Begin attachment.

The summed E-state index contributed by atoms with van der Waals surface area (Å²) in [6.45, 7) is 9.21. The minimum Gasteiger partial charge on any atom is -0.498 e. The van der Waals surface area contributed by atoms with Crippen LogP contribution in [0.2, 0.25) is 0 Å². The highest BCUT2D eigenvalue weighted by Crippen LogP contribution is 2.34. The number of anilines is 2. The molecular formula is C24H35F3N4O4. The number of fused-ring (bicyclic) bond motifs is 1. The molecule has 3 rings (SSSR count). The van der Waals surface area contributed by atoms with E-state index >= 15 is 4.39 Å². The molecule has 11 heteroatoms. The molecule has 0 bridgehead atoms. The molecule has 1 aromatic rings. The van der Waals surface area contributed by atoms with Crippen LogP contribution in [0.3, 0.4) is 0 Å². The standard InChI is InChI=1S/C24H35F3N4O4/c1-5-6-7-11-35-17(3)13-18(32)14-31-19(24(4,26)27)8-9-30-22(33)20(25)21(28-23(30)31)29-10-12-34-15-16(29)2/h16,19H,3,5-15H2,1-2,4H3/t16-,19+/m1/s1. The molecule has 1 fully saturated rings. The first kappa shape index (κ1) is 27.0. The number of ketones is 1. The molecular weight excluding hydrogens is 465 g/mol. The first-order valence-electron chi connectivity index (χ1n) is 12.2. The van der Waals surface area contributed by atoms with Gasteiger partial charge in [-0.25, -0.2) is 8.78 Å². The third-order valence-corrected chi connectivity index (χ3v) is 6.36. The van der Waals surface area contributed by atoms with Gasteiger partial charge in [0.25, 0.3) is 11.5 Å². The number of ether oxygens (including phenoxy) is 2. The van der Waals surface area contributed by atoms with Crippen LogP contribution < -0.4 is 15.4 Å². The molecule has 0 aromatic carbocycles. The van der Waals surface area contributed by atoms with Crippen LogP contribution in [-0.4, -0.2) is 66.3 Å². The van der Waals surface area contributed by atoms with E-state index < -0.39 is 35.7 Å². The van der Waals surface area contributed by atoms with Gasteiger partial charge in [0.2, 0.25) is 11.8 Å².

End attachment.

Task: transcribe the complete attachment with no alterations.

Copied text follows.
The summed E-state index contributed by atoms with van der Waals surface area (Å²) in [6.45, 7) is 9.21. The minimum Gasteiger partial charge on any atom is -0.498 e. The van der Waals surface area contributed by atoms with Crippen LogP contribution in [0.2, 0.25) is 0 Å². The highest BCUT2D eigenvalue weighted by Crippen LogP contribution is 2.34. The number of anilines is 2. The molecular formula is C24H35F3N4O4. The number of fused-ring (bicyclic) bond motifs is 1. The molecule has 3 rings (SSSR count). The van der Waals surface area contributed by atoms with E-state index >= 15 is 4.39 Å². The molecule has 11 heteroatoms. The molecule has 0 bridgehead atoms. The molecule has 1 aromatic rings. The van der Waals surface area contributed by atoms with Crippen LogP contribution in [0.3, 0.4) is 0 Å². The standard InChI is InChI=1S/C24H35F3N4O4/c1-5-6-7-11-35-17(3)13-18(32)14-31-19(24(4,26)27)8-9-30-22(33)20(25)21(28-23(30)31)29-10-12-34-15-16(29)2/h16,19H,3,5-15H2,1-2,4H3/t16-,19+/m1/s1. The molecule has 1 fully saturated rings. The first kappa shape index (κ1) is 27.0. The number of ketones is 1. The molecular weight excluding hydrogens is 465 g/mol. The first-order valence-electron chi connectivity index (χ1n) is 12.2. The van der Waals surface area contributed by atoms with Gasteiger partial charge in [-0.25, -0.2) is 8.78 Å². The third-order valence-corrected chi connectivity index (χ3v) is 6.36. The van der Waals surface area contributed by atoms with Gasteiger partial charge in [0.25, 0.3) is 11.5 Å². The number of ether oxygens (including phenoxy) is 2. The van der Waals surface area contributed by atoms with Crippen LogP contribution < -0.4 is 15.4 Å². The molecule has 0 aromatic carbocycles. The van der Waals surface area contributed by atoms with Crippen LogP contribution in [-0.4, -0.2) is 66.3 Å². The van der Waals surface area contributed by atoms with E-state index < -0.39 is 35.7 Å². The van der Waals surface area contributed by atoms with Gasteiger partial charge in [0.2, 0.25) is 11.8 Å².